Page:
6. Looney Tunes Golden Collection Vol. 3 (Warner)

These are the funniest films our nation ever produced, and forever transformed the face of American comedy. These are the most-played discs in the house. All Bob Clampett and '30s cartoon fans have call to rejoice over Vol. 3. Just restoring and collecting these cartoons would take enough effort (though cripes, somebody should've taken a pass at those Snafu shorts), but the assembled supplements are a class apart. History and analysis is covered from both layperson and animation nerd perspectives. The Frank Taschlin appreciation is thoroughly informative and insightful. Michael Barrier and Greg Ford's tracks have made them king audio commentators of these boxes, with constant surprising fresh perspectives and useful information. But the fanboy highlight is probably John Kricfalusi gushing all over Clampett's "Gruesome Twosome," and calling Friz Freleng "boring."

5. The Bird With Crystal Plumage (Blue Underground)

I Heart B.U. so much I wanted them to be #1 this year. Given the near-holy status of the film and the sweet perfection of the disc, it only means there are some how four discs better than one of the best DVDs I have ever seen. It was formerly enough just to have most of Argento uncut on disc, but the library looks shoddier with each passing year. Blue Underground wipes the slate, goes back to square one, and reminds us that Jesus Christ, did this kid know what he was doing.

4. Edison - Invention of the Movies (Kino / MoMA)


"Shucks, thanks for the validation!," says old Tom

Going in, I figured Invention of the Movies would be educational, a bit dreary, and only of interest to students of early cinema, and mostly as a reference tool. Coming out, four discs later, I was exhausted, grinning, and soaking wet with history. In a way it's four whole discs of supplements, in another it's one massive documentary, in another, it's hundreds of films. Either way, it's so fun and fascinating and important, the supplements best any book on the subject I've ever read, and in proper context these shorts are engrossing like never before. Here is the first movie, and you can watch it in your house. The first movie. The heart skips.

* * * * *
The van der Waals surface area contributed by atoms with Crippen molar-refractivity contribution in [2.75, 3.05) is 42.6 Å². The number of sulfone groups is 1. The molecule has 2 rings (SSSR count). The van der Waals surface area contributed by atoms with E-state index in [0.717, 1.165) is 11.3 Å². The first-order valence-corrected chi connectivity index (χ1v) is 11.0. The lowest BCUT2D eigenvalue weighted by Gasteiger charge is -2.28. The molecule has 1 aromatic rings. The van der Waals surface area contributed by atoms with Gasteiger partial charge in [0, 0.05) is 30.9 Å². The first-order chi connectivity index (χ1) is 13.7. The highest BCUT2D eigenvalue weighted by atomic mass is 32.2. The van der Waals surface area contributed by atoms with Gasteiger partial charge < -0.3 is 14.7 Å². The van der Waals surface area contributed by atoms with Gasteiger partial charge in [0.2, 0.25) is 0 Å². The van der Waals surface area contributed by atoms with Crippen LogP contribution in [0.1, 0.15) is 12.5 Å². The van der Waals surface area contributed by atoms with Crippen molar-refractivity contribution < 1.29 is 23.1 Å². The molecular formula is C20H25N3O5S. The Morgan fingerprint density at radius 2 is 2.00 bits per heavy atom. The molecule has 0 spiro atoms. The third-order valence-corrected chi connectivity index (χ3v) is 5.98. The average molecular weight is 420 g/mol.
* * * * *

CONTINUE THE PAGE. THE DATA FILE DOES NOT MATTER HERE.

The gorgeous box and wistful menu music also make this the DVD packaging of the year. No other contenders.

3. King Kong (Warner)

Leave the porch light on long enough, and your babies will come home. The restoration isn't as crystal clear as one might hope, but it's a damn sight better than ever before. Kong is a pleasure to freeze-frame, and view in slow motion, and let us never take these things for granted.

FOUR HOURS of Alien Quadirilogy-level exhaustive making-of and historical documentaries. The multimedia presentation of Willis O'Brein's still born Creation is worth the price of admission, and Mr. Jackson's Spider Pit reconstruction is perhaps the DVD supplement of the year. You'll be shocked it doesn't have a spine number

2. Danger: Diabolik (Paramount)

Pure pop exhilaration, brought to color-drenched, oversexed, totally immoral life by Paramount's sparkling DVD. Extra heaping of kudos for the extras; though Tim Lucas isn't working from his usual meticulous historical and analytical notes, he still squeezes out the commentary of the year with star John Phillip Law, and Steve Bissette's comics-to-film featurette is the only insightful documentary of its type (they're usually for the comics-illiterate). It's between this and Blood and Black Lace for my favorite Bava film. For the first time in home video history, somebody did right by Diabolik.

Except for that ugly cover.

1. The Man Who Fell to Earth (Criterion)

If you're crazy in love with Man Who Fell to Earth, Criterion's put together a box to make you cry. Personally, it's my favorite science fiction film, and grows in my estimation every year. Most films will yield more secrets on repeat viewings, but Man Who Fell is inexhaustible. The dystopia is the world you already know and live in, but the film is a web of rhyming lines, and images, variable metaphors, fractured mirrors and looping timelines so infinitely complex it can't all be comprehended the first time through. Perhaps never. So whether you're watching for Bowie's performance-of-a-lifetime, or to savor the grace notes, you and your DVD player can fiddle with this puzzle-box for hours and years.